Ultra Mono, the third full-length record from the U.K.’s noisy punk group IDLES, is an invigoratingly fun and emotionally resonant listen.
On the album, IDLES present what at this point might be considered their trademark sound, but by virtue of the sheer power of the energy and the musical chops underlining the uniquely poignant songs, the listening experience feels fresh. Across the record, the bass lines, drum rhythms, and more pretty much always feel rich.
They’ve got plenty of texture here, although many of the sonic diversions are united by a kind of anthemic vibe, which is boosted in part by the aggressive yet upbeat and energetic vocals from IDLES frontman Joe Talbot. For instance “War,” which opens Ultra Mono, is an aggressively clanging cacophony of sound, although it’s not overly chaotic. Here and elsewhere, the band consistently stick to their melodies, as if unfurling a huge, waving kite and then drawing it back down to earth.
“Grounds” is slightly more restrained, like the central perspective of the album has temporarily wound down to a stagger through a dingy dive bar, but energy quickly returns as the album proceeds through follow-up track “Mr. Motivator” and beyond.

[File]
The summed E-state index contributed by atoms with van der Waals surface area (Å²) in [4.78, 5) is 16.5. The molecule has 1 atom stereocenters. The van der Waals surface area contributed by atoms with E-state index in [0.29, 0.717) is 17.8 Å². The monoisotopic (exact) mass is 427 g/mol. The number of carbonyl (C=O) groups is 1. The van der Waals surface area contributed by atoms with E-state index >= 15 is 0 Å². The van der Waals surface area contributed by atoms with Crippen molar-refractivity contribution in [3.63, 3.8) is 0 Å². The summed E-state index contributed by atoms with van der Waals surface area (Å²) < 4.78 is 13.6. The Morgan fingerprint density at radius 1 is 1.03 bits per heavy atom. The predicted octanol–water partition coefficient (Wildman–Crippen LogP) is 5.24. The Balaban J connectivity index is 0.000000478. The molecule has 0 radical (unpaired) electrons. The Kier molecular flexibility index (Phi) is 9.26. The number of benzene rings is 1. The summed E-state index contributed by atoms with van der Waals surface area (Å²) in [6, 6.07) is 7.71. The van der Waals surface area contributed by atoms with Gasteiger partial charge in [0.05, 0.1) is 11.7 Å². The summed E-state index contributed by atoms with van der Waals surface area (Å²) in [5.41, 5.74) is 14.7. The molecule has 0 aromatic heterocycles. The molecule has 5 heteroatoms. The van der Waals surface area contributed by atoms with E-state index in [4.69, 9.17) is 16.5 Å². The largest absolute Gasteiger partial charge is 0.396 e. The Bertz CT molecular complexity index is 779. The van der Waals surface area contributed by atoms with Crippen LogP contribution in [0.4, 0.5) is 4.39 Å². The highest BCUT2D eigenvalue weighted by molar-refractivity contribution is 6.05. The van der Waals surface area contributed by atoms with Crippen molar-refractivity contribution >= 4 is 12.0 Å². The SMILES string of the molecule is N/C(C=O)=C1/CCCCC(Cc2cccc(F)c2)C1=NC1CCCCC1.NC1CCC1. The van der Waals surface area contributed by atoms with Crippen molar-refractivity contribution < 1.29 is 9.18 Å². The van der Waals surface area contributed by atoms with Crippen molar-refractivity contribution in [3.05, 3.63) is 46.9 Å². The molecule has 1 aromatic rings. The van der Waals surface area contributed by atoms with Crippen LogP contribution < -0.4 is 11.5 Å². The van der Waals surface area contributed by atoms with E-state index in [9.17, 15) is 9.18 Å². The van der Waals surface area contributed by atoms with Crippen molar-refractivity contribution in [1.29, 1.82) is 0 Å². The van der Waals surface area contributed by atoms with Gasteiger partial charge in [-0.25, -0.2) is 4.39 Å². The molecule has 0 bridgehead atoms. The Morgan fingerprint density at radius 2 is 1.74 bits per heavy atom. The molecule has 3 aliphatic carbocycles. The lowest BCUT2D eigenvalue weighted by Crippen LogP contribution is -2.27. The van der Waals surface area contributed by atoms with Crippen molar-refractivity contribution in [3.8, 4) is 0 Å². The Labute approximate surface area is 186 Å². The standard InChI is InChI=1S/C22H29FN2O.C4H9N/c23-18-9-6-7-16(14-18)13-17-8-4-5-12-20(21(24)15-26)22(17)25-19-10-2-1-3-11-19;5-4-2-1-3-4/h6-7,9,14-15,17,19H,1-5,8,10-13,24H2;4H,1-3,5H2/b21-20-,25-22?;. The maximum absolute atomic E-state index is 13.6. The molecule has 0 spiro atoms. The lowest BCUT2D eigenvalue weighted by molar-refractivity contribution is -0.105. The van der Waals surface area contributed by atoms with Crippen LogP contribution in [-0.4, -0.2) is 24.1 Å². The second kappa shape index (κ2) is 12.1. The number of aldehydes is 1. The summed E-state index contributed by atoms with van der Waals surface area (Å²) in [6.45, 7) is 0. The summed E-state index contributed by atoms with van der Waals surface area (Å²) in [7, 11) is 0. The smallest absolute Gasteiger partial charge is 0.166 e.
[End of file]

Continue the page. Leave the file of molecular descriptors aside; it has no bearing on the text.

The band shift between corners a lot throughout their work. There’s a consistently churning sense as if they’re leaping from one side of the sonic spectrum to the other and back again. Listening to the album feels like leaping right along with the band.
There’s definitely some edge in the band’s tones, and they sound crisp enough to make their melodies and the energy delivering them really leave a mark. Sometimes, like on “Kill Them With Kindness” and “Reigns,” the smacks of groove themselves get intense enough to feel percussive, with staggered, repeated rhythms. In the case of “Reigns,” a sense of cynical exasperation pervades.
The band sound remarkably adept at musically capturing sonic and emotional snapshots of the tumble through the chaos of modernity, and as time goes on, the catharsis that’s in these songs doesn’t feel as though it’s exactly getting any less relevant or meaningful. In the world outside, chaos is continuing—but the music of IDLES feels like a light amidst the foggy haze covering the metaphorical road ahead.
Thanks to the reliably boisterous energy coursing through Ultra Mono, there’s also an undercurrent of finding a way to dance through some of the turmoil while pushing for an equitable path forward.